On Monday, April 20th, Shannon Health Systems CEO Shane Plymell sent out a newsletter that began with, "We have important news to share with you today regarding healthcare in your community. "The Trustees of Shannon West Texas Memorial Hospital have signed an agreement to acquire the assets of San Angelo Community Medical Center (SACMC) from Community Health Systems (CHS)."
In the newsletter Plymell mentioned how the decision came about, "The decision was made after the Shannon Board of Trustees invested significant time to understand the needs of the community."
According to an article on the Nashville Business Journal website, "CHS is Nashville’s second-largest publicly traded health care company, with $13.2 billion of revenue in 2019. The company has closed, sold or agreed to sell more than 90 hospitals since 2017 to pay off debt incurred as a result of its $7.6 billion purchase of Florida-based Health Management Associates in 2014."
Shannon has enjoyed prosperity and steady success over the last few decades and have been steadily building new facilities, upgrading older facilities and opening new clinics and imaging centers around San Angelo and other towns throughout the area.
SACMC is a 171 bed facility, compared to Shannon’s 400 beds. According to the American Hospital Directory (AHD), in 2018 Shannon had patient revenue of $1,215,888,379 and a 4-star rating. During that same time period, SACMC reported revenue of $801,720,451 and a 3-star rating. The merger of the 2 facilities could bring in patient revenue of over $2 billion for Shannon Health Systems. The AHD website also showed that in 2018 SACMC had 4,151 total discharges to go along with 17,362 patient days while Shannon had 13,409 discharges and 58,353 patient days.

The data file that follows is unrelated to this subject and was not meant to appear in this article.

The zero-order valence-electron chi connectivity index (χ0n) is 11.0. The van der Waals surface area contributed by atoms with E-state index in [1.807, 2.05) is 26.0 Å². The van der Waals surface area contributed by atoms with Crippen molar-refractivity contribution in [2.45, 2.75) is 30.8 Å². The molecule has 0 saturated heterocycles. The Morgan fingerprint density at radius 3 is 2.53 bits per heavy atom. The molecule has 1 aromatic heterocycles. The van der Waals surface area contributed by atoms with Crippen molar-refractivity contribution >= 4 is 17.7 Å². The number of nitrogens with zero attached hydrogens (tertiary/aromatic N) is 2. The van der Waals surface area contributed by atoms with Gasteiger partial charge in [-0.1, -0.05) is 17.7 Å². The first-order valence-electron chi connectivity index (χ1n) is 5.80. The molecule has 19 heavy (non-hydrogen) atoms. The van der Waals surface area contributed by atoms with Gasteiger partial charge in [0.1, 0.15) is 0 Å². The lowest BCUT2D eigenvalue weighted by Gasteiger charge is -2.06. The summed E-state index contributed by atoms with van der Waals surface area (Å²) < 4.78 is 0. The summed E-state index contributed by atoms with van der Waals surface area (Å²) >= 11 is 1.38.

In his newsletter Plymell pointed out the challenges of today’s healthcare, "This is monumental news because healthcare delivery and reimbursement are changing at an unprecedented rate across the nation and many communities are seeing their hospitals close as they struggle to navigate historic financial, regulatory and operational challenges. Since 2010, 20 rural Texas hospitals have closed – more than any other state. And experts believe more hospitals in our state are at-risk of closure."
According to an article by Jen Guadarrama in the San Angelo Standard Times, the merger would not have been allowed prior to 2019 due to state law, "Changes to Texas state law last year opened a pathway allowing the merger of San Angelo’s hospitals." The article also states, "In January, neither Shannon Medical Center nor Community Health Systems publicly stated any intention to merge." The article goes on to say that Rep. Drew Darby stated that he ‘was not aware of any (agreement)’ related to mergers but introduced the legislation in spring 2019 to protect patients should a consolidation occur." The article says that mergers are allowed if they meet certain criteria; If they can demonstrate a positive impact on the community’ and improved quality, efficiency and care.
In his newsletter on Monday Plymell commented on the benefits of the merger, "This decision keeps up ahead of the curve as we focus on our vision to be the trusted healthcare provider in west Texas. By coming together as one, we have the opportunity to:
Keep healthcare decision-making in our local community.
Be better positioned to recruit and retain the very best talent, including more primary care physicians, specialists and other caregivers.
Reinvest every dollar we make into meeting our community’s unique health needs and challenges.
Make an even bigger impact in addressing the most significant health issues facing our region including heart disease, diabetes, and cancer."
Plymell went on to list several other benefits of the merger of the two hospitals in his newsletter.
CHS and Shannon will apply for a Certificate of Public Advantage as part of a new regulatory structure in Texas that involves a review and approval of the deal by the Texas Health and Human Services Commission, according to the release. A Certificate of Public Advantage (COPA) is a tool used by states to permit and oversee hospital mergers that create monopoly powers. The process is expected to conclude by the end of the third quarter.